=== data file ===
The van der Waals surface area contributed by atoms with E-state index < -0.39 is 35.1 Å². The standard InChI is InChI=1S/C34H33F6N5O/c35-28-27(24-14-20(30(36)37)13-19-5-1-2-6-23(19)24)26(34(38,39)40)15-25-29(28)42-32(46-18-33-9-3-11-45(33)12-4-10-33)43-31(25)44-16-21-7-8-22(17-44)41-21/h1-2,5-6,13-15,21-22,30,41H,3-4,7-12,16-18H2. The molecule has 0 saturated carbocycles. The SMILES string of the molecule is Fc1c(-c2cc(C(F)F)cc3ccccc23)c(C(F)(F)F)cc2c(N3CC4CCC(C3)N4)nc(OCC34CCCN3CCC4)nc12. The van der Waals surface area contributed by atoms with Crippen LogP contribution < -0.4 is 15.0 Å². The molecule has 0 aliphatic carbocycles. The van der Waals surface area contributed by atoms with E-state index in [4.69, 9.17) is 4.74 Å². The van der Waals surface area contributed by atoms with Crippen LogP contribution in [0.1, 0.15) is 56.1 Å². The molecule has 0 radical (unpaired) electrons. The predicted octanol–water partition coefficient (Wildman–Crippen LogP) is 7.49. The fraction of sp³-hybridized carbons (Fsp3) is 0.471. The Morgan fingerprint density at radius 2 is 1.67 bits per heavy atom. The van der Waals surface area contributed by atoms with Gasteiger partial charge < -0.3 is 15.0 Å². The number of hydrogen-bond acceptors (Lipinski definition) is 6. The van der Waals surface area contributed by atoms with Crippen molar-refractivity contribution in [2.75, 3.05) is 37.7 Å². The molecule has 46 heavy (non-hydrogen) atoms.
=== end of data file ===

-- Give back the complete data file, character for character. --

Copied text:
The van der Waals surface area contributed by atoms with E-state index < -0.39 is 35.1 Å². The standard InChI is InChI=1S/C34H33F6N5O/c35-28-27(24-14-20(30(36)37)13-19-5-1-2-6-23(19)24)26(34(38,39)40)15-25-29(28)42-32(46-18-33-9-3-11-45(33)12-4-10-33)43-31(25)44-16-21-7-8-22(17-44)41-21/h1-2,5-6,13-15,21-22,30,41H,3-4,7-12,16-18H2. The molecule has 0 saturated carbocycles. The SMILES string of the molecule is Fc1c(-c2cc(C(F)F)cc3ccccc23)c(C(F)(F)F)cc2c(N3CC4CCC(C3)N4)nc(OCC34CCCN3CCC4)nc12. The van der Waals surface area contributed by atoms with Crippen LogP contribution < -0.4 is 15.0 Å². The molecule has 0 aliphatic carbocycles. The van der Waals surface area contributed by atoms with E-state index in [4.69, 9.17) is 4.74 Å². The van der Waals surface area contributed by atoms with Crippen LogP contribution in [0.1, 0.15) is 56.1 Å². The molecule has 0 radical (unpaired) electrons. The predicted octanol–water partition coefficient (Wildman–Crippen LogP) is 7.49. The fraction of sp³-hybridized carbons (Fsp3) is 0.471. The Morgan fingerprint density at radius 2 is 1.67 bits per heavy atom. The van der Waals surface area contributed by atoms with Gasteiger partial charge < -0.3 is 15.0 Å². The number of hydrogen-bond acceptors (Lipinski definition) is 6. The van der Waals surface area contributed by atoms with Crippen molar-refractivity contribution in [2.75, 3.05) is 37.7 Å². The molecule has 46 heavy (non-hydrogen) atoms.